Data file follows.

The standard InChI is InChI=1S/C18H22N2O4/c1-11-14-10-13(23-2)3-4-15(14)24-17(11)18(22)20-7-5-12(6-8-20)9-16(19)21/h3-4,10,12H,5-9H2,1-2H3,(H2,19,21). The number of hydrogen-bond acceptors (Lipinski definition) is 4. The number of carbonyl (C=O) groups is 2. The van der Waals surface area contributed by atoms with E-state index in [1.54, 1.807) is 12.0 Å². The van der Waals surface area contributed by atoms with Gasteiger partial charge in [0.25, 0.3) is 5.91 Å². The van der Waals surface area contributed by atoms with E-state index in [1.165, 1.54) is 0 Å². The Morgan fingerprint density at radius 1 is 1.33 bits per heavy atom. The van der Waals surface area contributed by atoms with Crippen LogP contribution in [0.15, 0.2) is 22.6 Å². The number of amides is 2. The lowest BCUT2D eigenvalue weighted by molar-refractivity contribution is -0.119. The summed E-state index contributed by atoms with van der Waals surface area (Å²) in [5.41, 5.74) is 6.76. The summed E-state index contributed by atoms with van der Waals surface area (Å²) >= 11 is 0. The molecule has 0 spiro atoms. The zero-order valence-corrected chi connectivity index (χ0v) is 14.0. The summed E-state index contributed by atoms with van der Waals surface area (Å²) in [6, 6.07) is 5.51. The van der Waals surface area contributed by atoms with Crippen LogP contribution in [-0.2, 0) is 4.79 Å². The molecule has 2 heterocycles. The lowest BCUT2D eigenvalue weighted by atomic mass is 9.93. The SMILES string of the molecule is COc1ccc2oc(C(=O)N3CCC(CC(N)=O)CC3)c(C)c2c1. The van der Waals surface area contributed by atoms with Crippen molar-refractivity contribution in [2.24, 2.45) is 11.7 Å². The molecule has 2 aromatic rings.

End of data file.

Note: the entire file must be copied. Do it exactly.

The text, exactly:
The standard InChI is InChI=1S/C18H22N2O4/c1-11-14-10-13(23-2)3-4-15(14)24-17(11)18(22)20-7-5-12(6-8-20)9-16(19)21/h3-4,10,12H,5-9H2,1-2H3,(H2,19,21). The number of hydrogen-bond acceptors (Lipinski definition) is 4. The number of carbonyl (C=O) groups is 2. The van der Waals surface area contributed by atoms with E-state index in [1.54, 1.807) is 12.0 Å². The van der Waals surface area contributed by atoms with Gasteiger partial charge in [0.25, 0.3) is 5.91 Å². The van der Waals surface area contributed by atoms with E-state index in [1.165, 1.54) is 0 Å². The Morgan fingerprint density at radius 1 is 1.33 bits per heavy atom. The van der Waals surface area contributed by atoms with Crippen LogP contribution in [0.15, 0.2) is 22.6 Å². The number of amides is 2. The lowest BCUT2D eigenvalue weighted by molar-refractivity contribution is -0.119. The summed E-state index contributed by atoms with van der Waals surface area (Å²) in [5.41, 5.74) is 6.76. The summed E-state index contributed by atoms with van der Waals surface area (Å²) >= 11 is 0. The molecule has 0 spiro atoms. The zero-order valence-corrected chi connectivity index (χ0v) is 14.0. The summed E-state index contributed by atoms with van der Waals surface area (Å²) in [6, 6.07) is 5.51. The van der Waals surface area contributed by atoms with Crippen LogP contribution in [-0.2, 0) is 4.79 Å². The molecule has 2 heterocycles. The lowest BCUT2D eigenvalue weighted by atomic mass is 9.93. The SMILES string of the molecule is COc1ccc2oc(C(=O)N3CCC(CC(N)=O)CC3)c(C)c2c1. The van der Waals surface area contributed by atoms with Crippen molar-refractivity contribution in [2.24, 2.45) is 11.7 Å². The molecule has 2 aromatic rings.